Exelon Earnings: An Early Look

Let's look forward to this company's next earnings report.

Dan Caplinger
Dan Caplinger
Feb 5, 2013 at 12:38PM
Energy, Materials, and Utilities

Earnings season is in full swing, with huge numbers of companies having already given their latest numbers to investors. The key to making smart investment decisions with stocks releasing their quarter reports is to anticipate how they'll do before they announce results, leaving you fully prepared to respond quickly to whatever inevitable surprises arise. That way, you'll be less likely to make an uninformed knee-jerk reaction to news that turns out to be exactly the wrong move.

Let's turn to Exelon (NYSE:EXC). The utility has one of the best-diversified electrical generation businesses in the industry, with extensive nuclear and renewable holdings to complement its fossil-fuel-based power plants. Let's take an early look at what's been happening with Exelon over the past quarter and what we're likely to see in its quarterly report on Thursday.

Stats on Exelon

Analyst EPS Estimate


Change from Year-Ago EPS


Revenue Estimate

$8.43 billion

Change from Year-Ago Revenue


Earnings Beats in Past 4 Quarters


Source: Yahoo Finance.

Will Exelon light it up in its quarterly report?
Exelon has kept analysts relatively happy over the past few months, as consensus estimates for earnings per share haven't budged in that time. The stock hasn't been quite that solid, though, falling more than 2% in an up market since early November.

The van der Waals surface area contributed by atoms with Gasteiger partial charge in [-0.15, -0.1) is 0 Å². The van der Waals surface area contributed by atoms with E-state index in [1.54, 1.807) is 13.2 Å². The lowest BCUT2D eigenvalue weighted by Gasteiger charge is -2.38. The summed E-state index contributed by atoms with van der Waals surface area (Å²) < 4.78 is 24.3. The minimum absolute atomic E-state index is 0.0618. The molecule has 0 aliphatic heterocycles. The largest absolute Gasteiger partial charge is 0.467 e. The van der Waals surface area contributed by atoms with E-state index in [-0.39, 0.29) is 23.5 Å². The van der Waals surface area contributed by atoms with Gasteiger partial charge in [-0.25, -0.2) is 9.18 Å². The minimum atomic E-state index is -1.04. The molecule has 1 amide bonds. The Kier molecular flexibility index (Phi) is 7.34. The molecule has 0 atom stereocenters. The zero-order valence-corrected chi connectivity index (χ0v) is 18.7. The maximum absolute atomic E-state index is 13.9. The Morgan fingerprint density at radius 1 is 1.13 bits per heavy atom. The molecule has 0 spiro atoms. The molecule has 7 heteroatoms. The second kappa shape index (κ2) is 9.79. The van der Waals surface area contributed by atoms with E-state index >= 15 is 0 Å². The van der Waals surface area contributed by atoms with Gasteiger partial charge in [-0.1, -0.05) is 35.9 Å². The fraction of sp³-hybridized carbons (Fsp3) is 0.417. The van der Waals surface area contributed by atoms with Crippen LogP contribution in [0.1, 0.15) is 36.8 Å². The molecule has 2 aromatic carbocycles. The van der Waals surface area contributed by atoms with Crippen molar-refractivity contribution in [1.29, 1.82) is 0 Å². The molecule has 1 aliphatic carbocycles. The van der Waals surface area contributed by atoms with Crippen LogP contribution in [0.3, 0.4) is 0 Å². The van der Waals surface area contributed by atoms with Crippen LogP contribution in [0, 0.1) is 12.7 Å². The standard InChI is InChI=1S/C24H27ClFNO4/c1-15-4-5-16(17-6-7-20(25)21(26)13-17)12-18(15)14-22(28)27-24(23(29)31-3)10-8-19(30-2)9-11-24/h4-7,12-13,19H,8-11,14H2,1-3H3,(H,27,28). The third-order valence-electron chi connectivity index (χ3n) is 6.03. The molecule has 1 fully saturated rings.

Exelon has struggled throughout much of the past year because of its unique position among utility companies. For Southern (NYSE:SO) and Duke Energy (NYSE:DUK), the massive decline in natural gas prices has opened up major opportunities, easing the conversion of coal-fired plants to gas-fired replacements that meet environmental regulations by removing much of the cost differential that used to put natural gas at a competitive disadvantage to coal. Yet for Exelon, with its big portfolio of nuclear and renewable generation capacity, cheaper fossil-fuel-based production means lower margins and greater competition.

But Exelon has made big strides recently. Its merger last year with Constellation Energy has boosted revenue and helped Exelon keep up with the consolidation craze throughout the industry. Moreover, with interest in renewable energy continuing to build, Exelon brought a new wind project in Idaho on line in December and is continuing to work on its Antelope Valley solar project in California. As Duke and NRG Energy (NYSE:NRG) have pushed forward with renewable projects of their own, it's increasingly important for Exelon to keep up.

Many investors will worry about the short-term drop in earnings, but Exelon has demonstrated a past ability to roll with the punches and get favorable long-term growth. In looking at the report, be sure to assess not just current conditions but also management's views of where nuclear and renewable energy are headed in the years to come.

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